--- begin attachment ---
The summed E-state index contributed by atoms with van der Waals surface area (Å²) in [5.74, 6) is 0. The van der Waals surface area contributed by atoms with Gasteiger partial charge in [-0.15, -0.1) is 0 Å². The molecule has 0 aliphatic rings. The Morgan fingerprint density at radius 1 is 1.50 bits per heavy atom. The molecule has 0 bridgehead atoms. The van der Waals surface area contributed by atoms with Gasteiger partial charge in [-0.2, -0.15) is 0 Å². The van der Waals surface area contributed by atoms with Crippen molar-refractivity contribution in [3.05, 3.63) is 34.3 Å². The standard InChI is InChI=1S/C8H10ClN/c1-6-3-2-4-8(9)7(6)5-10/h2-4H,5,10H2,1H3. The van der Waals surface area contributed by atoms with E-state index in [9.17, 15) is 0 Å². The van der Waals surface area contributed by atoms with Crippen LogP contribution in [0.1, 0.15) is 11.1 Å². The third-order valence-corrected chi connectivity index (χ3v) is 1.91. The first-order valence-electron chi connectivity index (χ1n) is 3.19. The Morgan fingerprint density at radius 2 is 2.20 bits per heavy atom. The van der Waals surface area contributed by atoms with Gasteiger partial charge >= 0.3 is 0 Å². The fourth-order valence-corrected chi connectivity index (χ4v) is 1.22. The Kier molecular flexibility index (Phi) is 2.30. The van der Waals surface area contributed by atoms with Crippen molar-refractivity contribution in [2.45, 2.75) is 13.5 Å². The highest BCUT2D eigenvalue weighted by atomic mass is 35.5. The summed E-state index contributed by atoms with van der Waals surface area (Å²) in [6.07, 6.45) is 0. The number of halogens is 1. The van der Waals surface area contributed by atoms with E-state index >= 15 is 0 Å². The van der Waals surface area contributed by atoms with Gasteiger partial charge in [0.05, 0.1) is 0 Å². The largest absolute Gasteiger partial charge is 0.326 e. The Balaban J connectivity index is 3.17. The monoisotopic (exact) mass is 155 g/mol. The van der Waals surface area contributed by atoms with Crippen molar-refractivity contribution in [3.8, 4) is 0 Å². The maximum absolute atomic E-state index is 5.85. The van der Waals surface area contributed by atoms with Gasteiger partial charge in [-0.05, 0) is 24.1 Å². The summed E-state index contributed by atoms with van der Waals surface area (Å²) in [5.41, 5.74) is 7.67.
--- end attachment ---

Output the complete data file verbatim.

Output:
The summed E-state index contributed by atoms with van der Waals surface area (Å²) in [5.74, 6) is 0. The van der Waals surface area contributed by atoms with Gasteiger partial charge in [-0.15, -0.1) is 0 Å². The molecule has 0 aliphatic rings. The Morgan fingerprint density at radius 1 is 1.50 bits per heavy atom. The molecule has 0 bridgehead atoms. The van der Waals surface area contributed by atoms with Gasteiger partial charge in [-0.2, -0.15) is 0 Å². The van der Waals surface area contributed by atoms with Crippen molar-refractivity contribution in [3.05, 3.63) is 34.3 Å². The standard InChI is InChI=1S/C8H10ClN/c1-6-3-2-4-8(9)7(6)5-10/h2-4H,5,10H2,1H3. The van der Waals surface area contributed by atoms with E-state index in [9.17, 15) is 0 Å². The van der Waals surface area contributed by atoms with Crippen LogP contribution in [0.1, 0.15) is 11.1 Å². The third-order valence-corrected chi connectivity index (χ3v) is 1.91. The first-order valence-electron chi connectivity index (χ1n) is 3.19. The Morgan fingerprint density at radius 2 is 2.20 bits per heavy atom. The van der Waals surface area contributed by atoms with Gasteiger partial charge >= 0.3 is 0 Å². The fourth-order valence-corrected chi connectivity index (χ4v) is 1.22. The Kier molecular flexibility index (Phi) is 2.30. The van der Waals surface area contributed by atoms with Crippen molar-refractivity contribution in [2.45, 2.75) is 13.5 Å². The highest BCUT2D eigenvalue weighted by atomic mass is 35.5. The summed E-state index contributed by atoms with van der Waals surface area (Å²) in [6.07, 6.45) is 0. The number of halogens is 1. The van der Waals surface area contributed by atoms with E-state index >= 15 is 0 Å². The van der Waals surface area contributed by atoms with Gasteiger partial charge in [0.05, 0.1) is 0 Å². The largest absolute Gasteiger partial charge is 0.326 e. The Balaban J connectivity index is 3.17. The monoisotopic (exact) mass is 155 g/mol. The van der Waals surface area contributed by atoms with Crippen molar-refractivity contribution in [3.8, 4) is 0 Å². The maximum absolute atomic E-state index is 5.85. The van der Waals surface area contributed by atoms with Gasteiger partial charge in [-0.05, 0) is 24.1 Å². The summed E-state index contributed by atoms with van der Waals surface area (Å²) in [5.41, 5.74) is 7.67.